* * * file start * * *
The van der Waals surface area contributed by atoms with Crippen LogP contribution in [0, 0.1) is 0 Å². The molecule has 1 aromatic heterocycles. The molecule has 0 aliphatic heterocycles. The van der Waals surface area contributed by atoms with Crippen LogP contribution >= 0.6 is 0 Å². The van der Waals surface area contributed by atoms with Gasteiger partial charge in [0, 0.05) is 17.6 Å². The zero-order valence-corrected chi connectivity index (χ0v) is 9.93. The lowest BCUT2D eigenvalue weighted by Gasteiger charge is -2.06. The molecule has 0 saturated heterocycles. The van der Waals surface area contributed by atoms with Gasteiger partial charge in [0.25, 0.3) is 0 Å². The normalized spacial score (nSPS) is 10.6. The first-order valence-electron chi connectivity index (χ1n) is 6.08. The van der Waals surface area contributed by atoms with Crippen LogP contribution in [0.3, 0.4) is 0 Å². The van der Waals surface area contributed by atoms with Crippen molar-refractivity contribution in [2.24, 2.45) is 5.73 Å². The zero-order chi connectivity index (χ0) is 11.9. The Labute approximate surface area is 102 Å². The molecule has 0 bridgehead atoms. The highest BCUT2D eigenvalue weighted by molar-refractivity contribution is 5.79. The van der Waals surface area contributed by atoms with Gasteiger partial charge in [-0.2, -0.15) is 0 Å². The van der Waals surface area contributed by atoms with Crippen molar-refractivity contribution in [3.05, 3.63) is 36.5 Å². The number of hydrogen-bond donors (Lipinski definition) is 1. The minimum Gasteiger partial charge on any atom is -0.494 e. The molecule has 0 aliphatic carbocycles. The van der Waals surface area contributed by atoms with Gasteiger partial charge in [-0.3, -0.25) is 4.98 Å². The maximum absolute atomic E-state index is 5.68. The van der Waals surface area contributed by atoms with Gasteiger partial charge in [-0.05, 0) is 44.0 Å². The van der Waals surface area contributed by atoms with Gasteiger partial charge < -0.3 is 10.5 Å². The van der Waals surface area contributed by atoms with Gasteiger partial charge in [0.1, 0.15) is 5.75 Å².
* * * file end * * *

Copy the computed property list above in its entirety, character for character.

The van der Waals surface area contributed by atoms with Crippen LogP contribution in [0, 0.1) is 0 Å². The molecule has 1 aromatic heterocycles. The molecule has 0 aliphatic heterocycles. The van der Waals surface area contributed by atoms with Crippen LogP contribution >= 0.6 is 0 Å². The van der Waals surface area contributed by atoms with Gasteiger partial charge in [0, 0.05) is 17.6 Å². The zero-order valence-corrected chi connectivity index (χ0v) is 9.93. The lowest BCUT2D eigenvalue weighted by Gasteiger charge is -2.06. The molecule has 0 saturated heterocycles. The van der Waals surface area contributed by atoms with Gasteiger partial charge in [0.25, 0.3) is 0 Å². The normalized spacial score (nSPS) is 10.6. The first-order valence-electron chi connectivity index (χ1n) is 6.08. The van der Waals surface area contributed by atoms with Crippen LogP contribution in [0.3, 0.4) is 0 Å². The van der Waals surface area contributed by atoms with Crippen molar-refractivity contribution in [2.24, 2.45) is 5.73 Å². The zero-order chi connectivity index (χ0) is 11.9. The Labute approximate surface area is 102 Å². The molecule has 0 bridgehead atoms. The highest BCUT2D eigenvalue weighted by molar-refractivity contribution is 5.79. The van der Waals surface area contributed by atoms with Gasteiger partial charge in [-0.2, -0.15) is 0 Å². The van der Waals surface area contributed by atoms with Crippen molar-refractivity contribution in [3.05, 3.63) is 36.5 Å². The number of hydrogen-bond donors (Lipinski definition) is 1. The minimum Gasteiger partial charge on any atom is -0.494 e. The molecule has 0 aliphatic carbocycles. The van der Waals surface area contributed by atoms with Gasteiger partial charge in [-0.3, -0.25) is 4.98 Å². The maximum absolute atomic E-state index is 5.68. The van der Waals surface area contributed by atoms with Gasteiger partial charge in [-0.05, 0) is 44.0 Å². The van der Waals surface area contributed by atoms with Gasteiger partial charge < -0.3 is 10.5 Å². The van der Waals surface area contributed by atoms with Gasteiger partial charge in [0.1, 0.15) is 5.75 Å².